The U.S. Is Losing Its Sense of Humor
The Obama administration is destroying many things intrinsic to the United States. Much has been written about them. It has certainly diminished national pride, once substantial and a source of the incredible optimism which propelled the country to greatness.
Even France, the butt of numerous jokes in the past, seems to warrant more national pride now than the United States; it is at least making some appropriate noises. It was formerly said, "We can stand here like the French, or we can do something about it." How things do change! Fortunately, Israel and even little Honduras are showing spunk, contrary to the misguided dictates of the Obama administration.
The loss of national pride and national direction are bad enough, but we are also losing our sense of humor. They go hand in glove. It is difficult to laugh when bitterness prevails and the urge to cry is so great, and it is difficult to get out of such a mess without a sense of humor. This is, or should be, a problem for those who still think highly of President Obama, as well as for those who don't now or never did. I can't seem to recall any time during the past sixty or so years when bitterness and seriousness were so deeply rooted and laughter so restrained. Even the "gallows humor" which prevailed during our wars seems to have been lost. This is not surprising. At least during the first and second world wars and the Korean "conflict," there was some sense of national unity which enabled her to prevail; well, maybe not in Korea. No matter how dire things seemed, jokes could be made about the situation; that is much more difficult when national goals are amorphous. As one (among many) columnist put it:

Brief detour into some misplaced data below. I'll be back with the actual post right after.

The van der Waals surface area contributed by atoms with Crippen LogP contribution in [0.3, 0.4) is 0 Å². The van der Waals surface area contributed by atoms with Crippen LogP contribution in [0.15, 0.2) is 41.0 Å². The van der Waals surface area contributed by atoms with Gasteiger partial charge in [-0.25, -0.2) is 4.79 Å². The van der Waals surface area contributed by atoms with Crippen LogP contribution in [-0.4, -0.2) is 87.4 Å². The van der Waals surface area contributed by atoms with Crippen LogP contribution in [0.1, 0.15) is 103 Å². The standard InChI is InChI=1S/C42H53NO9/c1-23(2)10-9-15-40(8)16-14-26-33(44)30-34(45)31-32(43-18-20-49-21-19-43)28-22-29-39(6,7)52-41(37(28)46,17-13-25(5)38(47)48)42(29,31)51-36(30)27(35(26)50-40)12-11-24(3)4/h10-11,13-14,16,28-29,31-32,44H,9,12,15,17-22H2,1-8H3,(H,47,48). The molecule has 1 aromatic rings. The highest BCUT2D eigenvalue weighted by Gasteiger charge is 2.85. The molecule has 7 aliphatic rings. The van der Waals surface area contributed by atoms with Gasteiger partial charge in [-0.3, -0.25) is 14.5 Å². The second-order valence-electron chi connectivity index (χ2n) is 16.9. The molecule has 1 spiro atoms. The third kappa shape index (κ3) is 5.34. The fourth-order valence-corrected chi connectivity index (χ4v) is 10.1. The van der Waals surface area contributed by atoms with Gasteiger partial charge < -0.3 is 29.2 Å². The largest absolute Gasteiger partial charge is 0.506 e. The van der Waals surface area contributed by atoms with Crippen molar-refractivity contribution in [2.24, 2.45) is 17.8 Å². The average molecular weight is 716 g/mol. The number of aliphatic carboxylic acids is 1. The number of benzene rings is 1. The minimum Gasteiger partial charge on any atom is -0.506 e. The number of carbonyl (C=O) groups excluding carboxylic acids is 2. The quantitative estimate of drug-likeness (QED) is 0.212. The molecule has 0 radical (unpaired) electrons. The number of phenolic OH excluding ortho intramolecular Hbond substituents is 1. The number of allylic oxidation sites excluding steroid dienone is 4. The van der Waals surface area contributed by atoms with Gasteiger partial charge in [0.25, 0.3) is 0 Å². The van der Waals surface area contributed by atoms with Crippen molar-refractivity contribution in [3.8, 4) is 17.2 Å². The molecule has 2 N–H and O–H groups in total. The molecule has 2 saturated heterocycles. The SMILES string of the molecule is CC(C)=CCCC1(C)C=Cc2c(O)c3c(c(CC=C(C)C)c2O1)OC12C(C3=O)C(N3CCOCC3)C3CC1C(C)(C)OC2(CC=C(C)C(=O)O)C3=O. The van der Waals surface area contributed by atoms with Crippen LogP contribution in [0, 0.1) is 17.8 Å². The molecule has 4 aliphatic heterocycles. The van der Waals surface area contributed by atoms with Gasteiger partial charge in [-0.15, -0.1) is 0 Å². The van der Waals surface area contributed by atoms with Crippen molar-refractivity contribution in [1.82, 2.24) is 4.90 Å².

Since Obama took office, he has been abandoning one U.S. ally after another while seeking to curry favor with one U.S. adversary after another. At every turn, America's allies -- from Israel to Honduras, to Columbia, South Korea and Japan, to Poland and the Czech Republic -- have reacted with disbelief and horror to his treachery. And at every turn, America's adversaries -- from Iran to Venezuela to North Korea and Russia -- have responded with derision and contempt to his seemingly obsessive attempts to appease them.
I agree, and Honduras and Venezuela are shining examples, geographically close to the United States and closer to Panamá, where I live. It is difficult to retain a sense of humor in these circumstances; there is little to be found about which to laugh. I'm waiting for some congresscritter, a member of the vast right-wing conspiracy, to offer legislation replacing the eagle with the dodo bird as the country's national emblem. Former President Clinton says that the same vast right-wing conspiracy which targeted him is now targeting President Obama. He said, "It's not as strong as it was because America has changed demographically. But it's as virulent as it was" back when Monica Lewinsky was on the president's staff.
Even in talking with close friends of different political persuasions, political discussion is pretty much off-limits, lest anger erupt. My experience has been that religion, once taboo, can be discussed with far less anger. We fear what we hate, and we generally hate what we fear. The wicked Papists or the wicked Protestants were once the problem. Then came China and Russia. Now, it's each other, conservative vs. leftist. White vs. black. Rich vs. poor.